William Galt (1755-1825), a Scottish immigrant, became a wealthy Richmond merchant and accumulated numerous plantations. Three in Fluvanna County, extending for some five miles along the James River, were devised to adopted sons James and William, Jr. They divided them evenly, naming them Point of Fork and Glen Arvon (also spelled Glenarvon), and built identical houses in 1834-35. Placed overlooking the James River and Kanawha Canal, which afforded easy access to Richmond markets, the nearly identical houses were similar in size and quality to the large Classical Revival mansions of the state capital. Both were distinguished by Greek Revival porticos on their garden elevations. Documentary resources concerning William Galt, Jr.’s comfortable life at Glen Arvon are plentiful, with his books, wines, children, and frequent travels figuring prominently in his interests. The kitchen outbuilding, icehouse, and foundations of several other ancillary structures remain on Glen Arvon’s grounds.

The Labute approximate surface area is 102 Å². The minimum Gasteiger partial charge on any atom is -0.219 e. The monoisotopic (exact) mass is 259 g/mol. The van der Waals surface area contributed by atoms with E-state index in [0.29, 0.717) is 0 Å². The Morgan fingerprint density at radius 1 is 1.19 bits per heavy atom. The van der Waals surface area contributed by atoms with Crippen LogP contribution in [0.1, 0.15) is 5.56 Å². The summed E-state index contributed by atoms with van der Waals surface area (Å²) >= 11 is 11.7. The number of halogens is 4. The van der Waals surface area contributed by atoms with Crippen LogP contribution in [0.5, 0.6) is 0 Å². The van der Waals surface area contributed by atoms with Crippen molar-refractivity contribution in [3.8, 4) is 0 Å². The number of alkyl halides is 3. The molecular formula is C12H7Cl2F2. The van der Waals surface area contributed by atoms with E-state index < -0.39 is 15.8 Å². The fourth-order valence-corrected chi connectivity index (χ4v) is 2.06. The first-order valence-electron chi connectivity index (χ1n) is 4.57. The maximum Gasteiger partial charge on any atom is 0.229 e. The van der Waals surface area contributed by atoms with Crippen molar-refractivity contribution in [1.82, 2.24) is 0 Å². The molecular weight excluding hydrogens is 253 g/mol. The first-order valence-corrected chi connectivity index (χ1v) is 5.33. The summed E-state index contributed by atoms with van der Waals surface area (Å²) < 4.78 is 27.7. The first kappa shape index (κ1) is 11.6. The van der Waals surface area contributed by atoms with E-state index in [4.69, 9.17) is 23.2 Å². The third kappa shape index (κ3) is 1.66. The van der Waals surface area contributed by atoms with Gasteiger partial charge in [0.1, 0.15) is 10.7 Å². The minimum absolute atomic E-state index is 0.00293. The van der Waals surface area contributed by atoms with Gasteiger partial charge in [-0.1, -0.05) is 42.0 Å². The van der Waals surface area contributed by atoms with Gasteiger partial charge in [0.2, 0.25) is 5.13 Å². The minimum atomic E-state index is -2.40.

Many properties listed in the registers are private dwellings and are not open to the public, however many are visible from the public right-of-way. Please be respectful of owner privacy.
VLR: Virginia Landmarks Register
NPS: National Park Service
NRHP: National Register of Historic Places
NHL: National Historic Landmark